Despite their painful loss to Brazil on Monday evening, Chile made quite an impression at the 2010 FIFA World Cup South Africa™. With their attacking style and desire to take the initiative at all times, La Roja's youthful squad acquitted themselves admirably throughout, drawing strength from some of the most colourful and enthusiastic supporters on parade at the world finals.

Right from the kick-off in their opening game against Honduras, Marcelo Bielsa's side made it patently clear that they had not travelled to South Africa to make up the numbers. Notching wins in their first two matches, the Chileans eventually took second place in Group H, behind Spain on goal difference. Their reward was a Round of 16 tie with their bogey team Brazil, who once again put paid to their hopes, just as they had done at the same stage of France 1998.

Though dejected at departing the competition, the young Chileans have time on their side and can look forward to a bright future, as versatile defender Gonzalo Jara told FIFA in an exclusive interview: "We were the youngest team at the World Cup and almost all of us are 23 or 24. The experience we've had here will come in really useful for us. We know what it's all about now and we'll be back for more in 2014."

Favourites going into their tournament bow against the Hondurans, Chile showed they could live up to the billing, turning in a nerveless display despite their lack of experience in major tournaments and dominating from start to end. The gulf between the two sides was barely reflected by the 1-0 scoreline.

The experience we've had here will come in really useful for us. We know what it's all about now and we'll be back for more in 2014.

Gonzalo Jara

Taking on a Switzerland side buoyed by their unexpected win over Spain, the Chileans generated chance after chance in another polished display, though all that separated the sides at the end of the 90 minutes was Mark Gonzalez's smartly taken second-half header.

Although they had barely put a foot wrong in their first two games, La Roja still had work to do. To make sure of a place in the last 16 they had to draw with Spain in their final match in Tshwane/Pretoria or hope that the Swiss failed to beat Honduras in Mangaung/Bloemfontein. Beaten 2-1 by the Spanish despite playing for over 55 minutes with only ten men, Bielsa's side were relieved to receive news of Switzerland's 0-0 draw, a result that set up a last-16 meeting with the five-time world champions.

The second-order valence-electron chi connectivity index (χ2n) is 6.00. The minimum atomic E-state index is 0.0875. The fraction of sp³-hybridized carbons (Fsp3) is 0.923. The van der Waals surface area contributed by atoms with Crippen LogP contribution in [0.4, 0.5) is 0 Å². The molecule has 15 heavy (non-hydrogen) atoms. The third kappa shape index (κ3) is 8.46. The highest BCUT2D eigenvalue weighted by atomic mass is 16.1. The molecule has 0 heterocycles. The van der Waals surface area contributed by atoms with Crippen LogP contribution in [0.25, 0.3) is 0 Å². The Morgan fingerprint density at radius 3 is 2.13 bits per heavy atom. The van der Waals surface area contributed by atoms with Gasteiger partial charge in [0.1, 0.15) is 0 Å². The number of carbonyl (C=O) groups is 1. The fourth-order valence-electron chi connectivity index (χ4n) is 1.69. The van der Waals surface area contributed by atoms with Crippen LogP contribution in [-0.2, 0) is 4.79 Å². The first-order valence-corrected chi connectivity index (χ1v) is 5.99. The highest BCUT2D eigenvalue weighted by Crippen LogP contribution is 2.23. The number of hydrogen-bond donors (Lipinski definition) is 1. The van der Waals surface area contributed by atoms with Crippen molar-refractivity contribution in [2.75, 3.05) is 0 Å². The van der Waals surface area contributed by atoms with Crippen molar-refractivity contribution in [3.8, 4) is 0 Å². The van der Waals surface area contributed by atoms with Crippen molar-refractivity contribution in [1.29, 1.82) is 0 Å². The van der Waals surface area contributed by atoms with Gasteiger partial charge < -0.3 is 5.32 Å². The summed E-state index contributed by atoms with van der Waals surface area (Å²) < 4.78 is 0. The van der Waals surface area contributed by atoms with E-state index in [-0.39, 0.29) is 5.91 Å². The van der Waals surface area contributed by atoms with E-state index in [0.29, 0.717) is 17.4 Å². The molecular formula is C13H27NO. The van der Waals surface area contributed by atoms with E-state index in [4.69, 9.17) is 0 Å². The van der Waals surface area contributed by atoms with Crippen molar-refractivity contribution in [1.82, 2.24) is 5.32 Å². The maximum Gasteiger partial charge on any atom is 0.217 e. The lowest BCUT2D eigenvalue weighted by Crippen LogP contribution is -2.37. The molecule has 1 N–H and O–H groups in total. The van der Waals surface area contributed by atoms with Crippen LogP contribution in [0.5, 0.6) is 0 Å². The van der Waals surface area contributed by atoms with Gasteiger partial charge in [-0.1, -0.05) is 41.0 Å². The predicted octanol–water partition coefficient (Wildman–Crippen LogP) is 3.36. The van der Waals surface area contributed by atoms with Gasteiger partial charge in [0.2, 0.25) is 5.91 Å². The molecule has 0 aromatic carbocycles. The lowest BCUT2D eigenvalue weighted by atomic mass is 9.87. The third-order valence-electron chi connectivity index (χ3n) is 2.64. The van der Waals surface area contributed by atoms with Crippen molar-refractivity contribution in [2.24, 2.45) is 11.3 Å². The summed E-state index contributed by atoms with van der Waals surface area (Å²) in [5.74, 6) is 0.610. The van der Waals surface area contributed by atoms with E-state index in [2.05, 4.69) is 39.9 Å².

Chile have traditionally found the Brazilians tough nuts to crack and the scenario was no different when the two sides ran out in Johannesburg on Monday evening. Putting up spirited resistance for the opening half-hour, during which they created some presentable opportunities, La Roja eventually succumbed to their streetwise opponents, falling to a 3-0 reverse that left little cause for complaint.

Taking a positive view, Bielsa's players are looking upon the experience as an essential part of their learning curve. "Obviously you're never happy after you've been beaten," said Jara, "but I think the team created a really good impression throughout the competition. We stayed true to our style, no matter who we came up against."

"We couldn't quite take the chances we created but we were up against a better side," added captain and goalkeeper Claudio Bravo after the game. "I think we can look back positively on this World Cup, especially when you consider that it's been 12 years since we last took part in the finals." There is little question, then, that Chile can be proud of their efforts at South Africa 2010. And with a talented generation of young, pacy and committed players set to mature over the next four years, their performances in the last couple of weeks should provide the perfect springboard for a return to the big stage at Brazil 2014.